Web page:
WASHINGTON, D.C. -- Federal disaster funds were made available today for Michigan to help cover some of the emergency costs stemming from the early January snowstorm that immobilized the city of Detroit, according to the head of the Federal Emergency Management Agency (FEMA).
FEMA Director James Lee Witt said President Clinton authorized the aid this afternoon under an emergency declaration requested by Gov. John Engler for Wayne County, including the city of Detroit, as a result of the storm that started January 2.
Following the President's action, Witt designated Wayne County eligible for federal funding to pay part of the cost for emergency protective measures undertaken in response to the storm. This includes state and local government operations needed to protect public health and safety and to prevent damage to public or private property.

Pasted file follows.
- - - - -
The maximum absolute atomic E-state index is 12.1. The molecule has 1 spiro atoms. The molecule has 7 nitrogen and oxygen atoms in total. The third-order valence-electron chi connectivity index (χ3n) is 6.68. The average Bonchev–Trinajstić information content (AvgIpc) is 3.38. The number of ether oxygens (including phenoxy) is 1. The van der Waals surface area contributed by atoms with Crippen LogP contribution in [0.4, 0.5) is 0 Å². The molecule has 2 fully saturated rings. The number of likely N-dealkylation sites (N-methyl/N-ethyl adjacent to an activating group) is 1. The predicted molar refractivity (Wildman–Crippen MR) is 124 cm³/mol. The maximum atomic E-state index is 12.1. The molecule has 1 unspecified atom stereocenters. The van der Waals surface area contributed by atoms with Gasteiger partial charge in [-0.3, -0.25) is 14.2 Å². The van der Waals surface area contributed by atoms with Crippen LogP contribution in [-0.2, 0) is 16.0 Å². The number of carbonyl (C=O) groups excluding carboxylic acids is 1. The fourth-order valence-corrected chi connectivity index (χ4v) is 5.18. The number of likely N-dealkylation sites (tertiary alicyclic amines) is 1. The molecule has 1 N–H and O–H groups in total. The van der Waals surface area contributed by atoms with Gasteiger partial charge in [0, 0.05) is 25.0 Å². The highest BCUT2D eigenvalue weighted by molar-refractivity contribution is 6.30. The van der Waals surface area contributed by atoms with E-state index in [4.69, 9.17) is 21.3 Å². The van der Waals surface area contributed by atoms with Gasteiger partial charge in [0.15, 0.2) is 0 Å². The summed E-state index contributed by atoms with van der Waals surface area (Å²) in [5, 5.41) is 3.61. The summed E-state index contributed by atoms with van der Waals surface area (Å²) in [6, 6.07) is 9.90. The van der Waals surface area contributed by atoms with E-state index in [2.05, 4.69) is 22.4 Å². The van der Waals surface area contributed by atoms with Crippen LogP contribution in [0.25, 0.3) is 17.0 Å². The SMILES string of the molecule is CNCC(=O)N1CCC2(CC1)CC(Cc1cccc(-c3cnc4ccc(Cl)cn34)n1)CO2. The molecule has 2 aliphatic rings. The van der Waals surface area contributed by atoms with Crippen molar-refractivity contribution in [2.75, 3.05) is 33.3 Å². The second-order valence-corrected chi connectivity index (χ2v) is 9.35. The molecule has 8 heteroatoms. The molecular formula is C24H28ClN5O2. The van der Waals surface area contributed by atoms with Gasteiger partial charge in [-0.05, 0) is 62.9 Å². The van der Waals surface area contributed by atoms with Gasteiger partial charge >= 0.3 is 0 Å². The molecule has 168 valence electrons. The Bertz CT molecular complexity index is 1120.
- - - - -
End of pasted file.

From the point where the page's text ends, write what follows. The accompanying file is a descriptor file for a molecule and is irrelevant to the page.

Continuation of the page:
Under the emergency declaration, FEMA will provide reimbursement to local and state agencies for 75 percent of the total eligible costs of equipment, contracts, and personnel overtime related to emergency services in dealing with the snow for a 48-hour period. These are the crucial hours when work crews clear snow from emergency routes and roads to critical facilities to permit the passage of emergency vehicles. Related emergency protective measures such as sanding and salting, search and rescue, shelter operations, and police and fire department response will also be eligible for reimbursement.
Witt named Lawrence L. Bailey, of FEMA's regional office in Chicago, Ill., to coordinate federal recovery operations in the stricken state.